Interview with John Morewood

Gazette 221B : Could you introduce yourself to our readers ?

John Morewood :So, I am John Morewood. I joined the Sherlock Holmes Society in 2014. I read all the Sherlock Holmes stories when I was at school- which seems, and was, one thousand years ago ! My career was in finance until I retired and I am now a qualified tour guide, historian and published author. My specialty is the Napoleonic Wars and I am currently in the 3rd year of my PhD- not on Napoléon!

John Morewood au dîner de la SHSL

Gazette 221B : You have recently unveiled the Gazetteer on the SHSL’s website. Could you tell us a bit more about it ?

John Morewood :The Gazeteer is designed by story and county so Sherlockians can visit locations connected with Holmes currently in England -but later , hopefully elsewhere!. It gives a brief synopsis of each story and a description of each of the locations with maps There is a picture of the location as it is today and, where possible, what it looked like at the time the story was written.

Gazette 221B : What spurred the idea behind its creation?

John Morewood : I have always believed that Arthur Conan Doyle had specific buildings and locations in mind when he wrote all his stories. Yes, some of his ideas came from several buildings, for example his creation of Baskerville Hall uses at least three different buildings, one of which is not in Devon ! The Sherlock Holmes Society of London during its May London Weekend looks at places with a Sherlockian link. In the autumn we visit an area of England where one of the stories is set. This is a great weekend but the numbers of participants are limited and, if you cant attend it may be six years before you get another oppportunity. This is where the Gazetteer comes in. It uses the scholarship of Thomas Bruce Wheeler, Bernard Davies and The Sherlock Holmes Society so you can visit these locations when you want.

Gazette 221B : Since when have you been working on this project with other members of the SHSL ?

John Morewood : I had the idea nearly two years ago and Council were very supportive. We started producing material last year but wanted to release a relatively large amount. So far we have covered 25% and, as you know, made the first release last month.

Gazette 221B : Were you in contact with local scholars and historians while working on this project and get stories about the different locations ?

John Morewood : We have used Thomas Wheeler’s’GPS guide to the London of Sherlock Holmes’. It does not have any pictures but is very useful for getting you in front of the locations. Bernard Davies who died in 2010 produced two excellent volumes called ‘Holmes and Watson Country’ in which he suggested locations for some of the stories. Again, it does not have pictures but it does have maps. For ‘The Hound’ there is Philip Weller’s excellent ‘The Hound of the Baskervilles-hunting the Dartmoor Legend’ We also use the knowledge of Society members and local libraries and archives to obtain the contemporary illustrations.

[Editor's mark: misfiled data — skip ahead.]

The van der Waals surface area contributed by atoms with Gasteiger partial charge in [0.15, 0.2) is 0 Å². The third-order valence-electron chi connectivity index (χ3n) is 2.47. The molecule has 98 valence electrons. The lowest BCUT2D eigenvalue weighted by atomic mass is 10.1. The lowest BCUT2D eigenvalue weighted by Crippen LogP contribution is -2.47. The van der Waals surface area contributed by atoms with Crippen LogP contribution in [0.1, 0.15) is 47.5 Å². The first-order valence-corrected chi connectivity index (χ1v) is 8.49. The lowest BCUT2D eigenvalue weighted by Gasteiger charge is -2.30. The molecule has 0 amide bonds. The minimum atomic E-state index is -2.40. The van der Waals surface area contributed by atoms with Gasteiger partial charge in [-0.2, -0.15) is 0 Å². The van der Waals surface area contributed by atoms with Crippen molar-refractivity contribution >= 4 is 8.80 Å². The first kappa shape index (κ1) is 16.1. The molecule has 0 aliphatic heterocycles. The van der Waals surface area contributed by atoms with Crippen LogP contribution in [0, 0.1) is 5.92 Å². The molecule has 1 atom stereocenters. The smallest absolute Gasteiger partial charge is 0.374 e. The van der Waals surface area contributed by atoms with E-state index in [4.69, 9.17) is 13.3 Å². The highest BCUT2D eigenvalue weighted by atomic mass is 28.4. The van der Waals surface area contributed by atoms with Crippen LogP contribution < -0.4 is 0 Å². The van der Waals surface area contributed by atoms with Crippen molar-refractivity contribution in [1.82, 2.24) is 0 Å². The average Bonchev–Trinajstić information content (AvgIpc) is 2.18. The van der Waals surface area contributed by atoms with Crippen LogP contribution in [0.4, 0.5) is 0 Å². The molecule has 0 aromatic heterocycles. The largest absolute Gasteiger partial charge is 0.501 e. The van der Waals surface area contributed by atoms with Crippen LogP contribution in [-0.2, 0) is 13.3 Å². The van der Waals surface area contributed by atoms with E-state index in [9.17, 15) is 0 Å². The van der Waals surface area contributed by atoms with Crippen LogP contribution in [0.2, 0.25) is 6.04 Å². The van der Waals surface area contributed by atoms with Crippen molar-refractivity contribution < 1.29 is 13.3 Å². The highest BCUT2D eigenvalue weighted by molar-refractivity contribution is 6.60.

Gazette 221B : How challenging has it been, so far, to compile such a large number of locations throughout Holmes’ adventures?

Lew House / Lewtrenchard Manor – a possible candidate for Baskerville Hall, the ancestral home of Sir Henry Baskerville

John Morewood : We are only 25% of the way through with one of the novels and 14 of the short stories completed. So there is still lots to do ! The real challenge involves the illustrations. We need to visit the locations to obtain the photographs and local archives to obtain illustrations of the places and buildings as they looked one hundred years ago. This is where the geographic locations of the project team come in. Ashley Mayo living in Hampshire and Nick Utechin in Oxford has really helped. Fortunately I live close to London and was on holiday in Devon last year to do the photography work there..

Gazette 221B : Are there any places mentioned in the stories that do not exist anymore today?

John Morewood : Sadly yes. London has suffered through modern redevelopment as well as damage during the Second World War bombing. Outside London some properties have gone. Fowlescombe in Devon which has been described as the best candidate in Devon for Baskerville Hall is now a ruin. The Royal Links Hotel Cromer where Conan Doyle and Fletcher Robinson stayed and formulated the idea for ‘The Hound’ was destroyed by fire in 1949. Nevertheless, it is amazing that so much has survived.

Gazette 221B : Are you planning to include locations mentioned in the stories that are outside of the UK? Of course we are selfishly thinking about France…?

Sherlock Holmes fighting in Montpellier, France In The Disappearance of Lady Frances Carfax

John Morewood : Absolutely. After England is completed we will start looking further afield and need help from our friends internationally- including America, Australia, Germany, Switzerland and, of course, France !

Gazette 221B : How do you see this incredible locations encyclopaedia evolve over time? Will you explore locations mentioned in other Holmes adaptations (be it books, TV and/or movies) ?

John Morewood : We plan to have a section on ‘Sherlockian locations’  not mentioned in the books eg TVs and films but also locations connected with Conan Doyle.

Gazette 221B : This was quite an Herculean project to undertake. Is there a way for others Holmes enthusiasts to help you with your progress ?

John Morewood : Absolutely. Good quality pictures are really key. It takes time and money to visit locations so if anyone has good quality pictures for the remaining 45 stories, that would be wonderful. Also, if anyone has information on locations outside the UK please let us know.

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